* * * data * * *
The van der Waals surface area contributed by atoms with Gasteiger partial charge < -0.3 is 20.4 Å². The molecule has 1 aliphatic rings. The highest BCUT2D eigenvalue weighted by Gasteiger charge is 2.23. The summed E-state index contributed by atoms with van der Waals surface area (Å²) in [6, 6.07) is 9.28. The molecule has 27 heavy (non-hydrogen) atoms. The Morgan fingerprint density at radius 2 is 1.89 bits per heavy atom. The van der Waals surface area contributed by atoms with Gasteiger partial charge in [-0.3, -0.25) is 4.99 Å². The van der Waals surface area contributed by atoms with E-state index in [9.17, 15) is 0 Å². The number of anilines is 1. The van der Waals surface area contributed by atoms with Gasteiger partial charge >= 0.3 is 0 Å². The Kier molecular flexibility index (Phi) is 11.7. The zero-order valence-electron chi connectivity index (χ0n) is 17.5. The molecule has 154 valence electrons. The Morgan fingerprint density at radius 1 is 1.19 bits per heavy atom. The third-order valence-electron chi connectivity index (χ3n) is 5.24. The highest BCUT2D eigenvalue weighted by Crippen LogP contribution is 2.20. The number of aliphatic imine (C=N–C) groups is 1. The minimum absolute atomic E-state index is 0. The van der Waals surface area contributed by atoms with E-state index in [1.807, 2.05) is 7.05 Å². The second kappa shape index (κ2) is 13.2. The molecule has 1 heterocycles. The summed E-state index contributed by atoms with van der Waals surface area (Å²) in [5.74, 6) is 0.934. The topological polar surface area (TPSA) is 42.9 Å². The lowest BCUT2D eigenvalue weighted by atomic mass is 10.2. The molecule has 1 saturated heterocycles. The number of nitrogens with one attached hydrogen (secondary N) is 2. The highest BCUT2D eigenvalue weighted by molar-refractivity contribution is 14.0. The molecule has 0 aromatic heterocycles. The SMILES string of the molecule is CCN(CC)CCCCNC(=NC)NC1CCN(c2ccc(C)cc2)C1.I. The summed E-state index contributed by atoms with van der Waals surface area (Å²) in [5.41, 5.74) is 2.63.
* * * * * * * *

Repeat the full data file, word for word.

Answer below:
The van der Waals surface area contributed by atoms with Gasteiger partial charge < -0.3 is 20.4 Å². The molecule has 1 aliphatic rings. The highest BCUT2D eigenvalue weighted by Gasteiger charge is 2.23. The summed E-state index contributed by atoms with van der Waals surface area (Å²) in [6, 6.07) is 9.28. The molecule has 27 heavy (non-hydrogen) atoms. The Morgan fingerprint density at radius 2 is 1.89 bits per heavy atom. The van der Waals surface area contributed by atoms with Gasteiger partial charge in [-0.3, -0.25) is 4.99 Å². The van der Waals surface area contributed by atoms with E-state index in [9.17, 15) is 0 Å². The number of anilines is 1. The van der Waals surface area contributed by atoms with Gasteiger partial charge >= 0.3 is 0 Å². The Kier molecular flexibility index (Phi) is 11.7. The zero-order valence-electron chi connectivity index (χ0n) is 17.5. The molecule has 154 valence electrons. The Morgan fingerprint density at radius 1 is 1.19 bits per heavy atom. The third-order valence-electron chi connectivity index (χ3n) is 5.24. The highest BCUT2D eigenvalue weighted by Crippen LogP contribution is 2.20. The number of aliphatic imine (C=N–C) groups is 1. The minimum absolute atomic E-state index is 0. The van der Waals surface area contributed by atoms with E-state index in [1.807, 2.05) is 7.05 Å². The second kappa shape index (κ2) is 13.2. The molecule has 1 heterocycles. The summed E-state index contributed by atoms with van der Waals surface area (Å²) in [5.74, 6) is 0.934. The topological polar surface area (TPSA) is 42.9 Å². The lowest BCUT2D eigenvalue weighted by atomic mass is 10.2. The molecule has 1 saturated heterocycles. The number of nitrogens with one attached hydrogen (secondary N) is 2. The highest BCUT2D eigenvalue weighted by molar-refractivity contribution is 14.0. The molecule has 0 aromatic heterocycles. The SMILES string of the molecule is CCN(CC)CCCCNC(=NC)NC1CCN(c2ccc(C)cc2)C1.I. The summed E-state index contributed by atoms with van der Waals surface area (Å²) in [5.41, 5.74) is 2.63.